Three more died minutes later at the nearby Arena Bar, where Rathjen continued his rampage before going home to kill his elderly mother and, finally, himself. His massacre, and the raving and paranoid “manifesto” he left behind, has emblazoned in bullets one of Germany’s deepest problems, and one that has long been debated: What is behind the rise in racist terrorism here in the heart of Europe?

    The phenomenon itself is undeniable. In the 24-page screed that Rathjen left behind, he called for the extermination of the peoples of Turkey, Iraq, Egypt, Israel, Syria, and the complete Arabian Peninsula. A video shot in his room addressed Americans: “Your country is under control of invisible secret societies… Wake up!” In his lonely life, he appears to have been part of a virtual community of hate, one linked to a series of recent attacks and arrests in European cities.

    The Federal Criminal Police Office, Germany’s equivalent of the FBI, has reported a five-fold increase in the number of ‘dangerous’ far-right extremists in the country since 2012. One such murder (which many Germans called a wake-up call) took place last summer, when Walter Lübcke, President of the Kassel District, was shot in the head at home by a right-wing extremist. Investigators later said he was targeted because of his support for Chancellor Angela Merkel’s open-door policy toward migrants and refugees.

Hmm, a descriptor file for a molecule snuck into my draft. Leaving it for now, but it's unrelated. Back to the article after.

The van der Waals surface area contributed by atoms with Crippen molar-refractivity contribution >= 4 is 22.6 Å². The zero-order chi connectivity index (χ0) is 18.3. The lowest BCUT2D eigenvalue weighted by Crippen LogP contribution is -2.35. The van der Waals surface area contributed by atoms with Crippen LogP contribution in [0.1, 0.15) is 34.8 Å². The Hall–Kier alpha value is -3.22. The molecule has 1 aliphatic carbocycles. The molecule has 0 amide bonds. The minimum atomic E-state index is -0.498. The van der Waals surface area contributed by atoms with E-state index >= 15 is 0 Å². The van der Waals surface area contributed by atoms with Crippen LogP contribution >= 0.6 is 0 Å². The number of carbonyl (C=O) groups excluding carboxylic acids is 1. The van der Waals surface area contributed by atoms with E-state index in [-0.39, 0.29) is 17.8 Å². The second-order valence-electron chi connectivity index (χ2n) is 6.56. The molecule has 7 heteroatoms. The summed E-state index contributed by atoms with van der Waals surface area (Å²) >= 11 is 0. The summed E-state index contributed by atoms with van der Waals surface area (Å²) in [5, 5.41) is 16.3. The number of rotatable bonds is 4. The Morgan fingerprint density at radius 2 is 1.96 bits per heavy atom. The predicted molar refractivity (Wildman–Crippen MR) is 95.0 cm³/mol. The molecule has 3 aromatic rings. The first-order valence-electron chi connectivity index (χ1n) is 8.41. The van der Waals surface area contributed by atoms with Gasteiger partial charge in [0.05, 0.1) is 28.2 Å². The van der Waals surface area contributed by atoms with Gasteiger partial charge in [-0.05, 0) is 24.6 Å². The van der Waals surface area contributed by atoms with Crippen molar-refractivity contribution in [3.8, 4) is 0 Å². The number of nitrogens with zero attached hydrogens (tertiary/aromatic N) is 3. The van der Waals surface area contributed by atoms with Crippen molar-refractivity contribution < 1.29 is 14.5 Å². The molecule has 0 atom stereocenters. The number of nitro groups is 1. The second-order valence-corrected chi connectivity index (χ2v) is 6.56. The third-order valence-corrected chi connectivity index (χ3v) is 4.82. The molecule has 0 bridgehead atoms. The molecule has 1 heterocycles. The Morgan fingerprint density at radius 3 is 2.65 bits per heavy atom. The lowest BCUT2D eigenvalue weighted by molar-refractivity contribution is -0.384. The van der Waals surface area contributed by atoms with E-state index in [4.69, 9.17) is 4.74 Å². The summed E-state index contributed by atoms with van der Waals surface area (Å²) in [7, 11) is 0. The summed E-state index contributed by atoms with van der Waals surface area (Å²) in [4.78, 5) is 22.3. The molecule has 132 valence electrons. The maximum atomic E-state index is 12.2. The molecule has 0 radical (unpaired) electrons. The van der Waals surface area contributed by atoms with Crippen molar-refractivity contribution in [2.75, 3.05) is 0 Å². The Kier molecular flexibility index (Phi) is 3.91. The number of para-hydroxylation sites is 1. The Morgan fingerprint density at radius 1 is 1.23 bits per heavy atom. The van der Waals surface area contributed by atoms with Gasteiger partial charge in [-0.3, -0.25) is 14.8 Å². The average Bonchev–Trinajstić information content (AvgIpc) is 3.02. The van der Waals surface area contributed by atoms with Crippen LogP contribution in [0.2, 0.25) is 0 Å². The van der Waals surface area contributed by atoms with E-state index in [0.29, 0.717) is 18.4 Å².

Then came another supposed wake-up call – an anti-Semitic attack on a synagogue and the adjacent Jewish cemetery in the town of Halle, resulting in the deaths of two people on 10 October 2019. A week before the latest killing spree in Hanau, German police rounded up 12 far-right extremists in a dragnet that swept across six states. The suspects were allegedly preparing an attack on a mosque.

    But even after the Hanau massacre, it’s hard to see much evidence of Germany waking up to the deeper threat of white supremacism and racist violence. The nation has, of course, mourned the victims of the latest attack. The Berlinale Film Festival opened with a moment of silence last week. Over ten thousand people took part in a march against terror and Islamophobia in Hanau. Representatives of the town’s Islamic community marched alongside clergy from the churches and synagogues. At least on one level, the Hanau massacre helped bring about what the perpetrator’s bloody act was trying to prevent: Many Germans and Turks did get together against racism.

    But this unity will not be easy to sustain once all the funerals are over. Many of Germany’s two million migrants from Turkey live on tenterhooks. They feel intimidated by the attacks of the far-right, who use the Nazi salute, who carry forbidden swastikas and even sing the Horst Wessel Song, an anthem of the Third Reich.

    This is nothing new for the Turkish community, which arrived by the millions in Germany in the 1960s and 70s, mostly under a government program that allowed them to come as “guest workers.”

    But as famous writer Max Frisch stated: “They called for workers, and humans came.”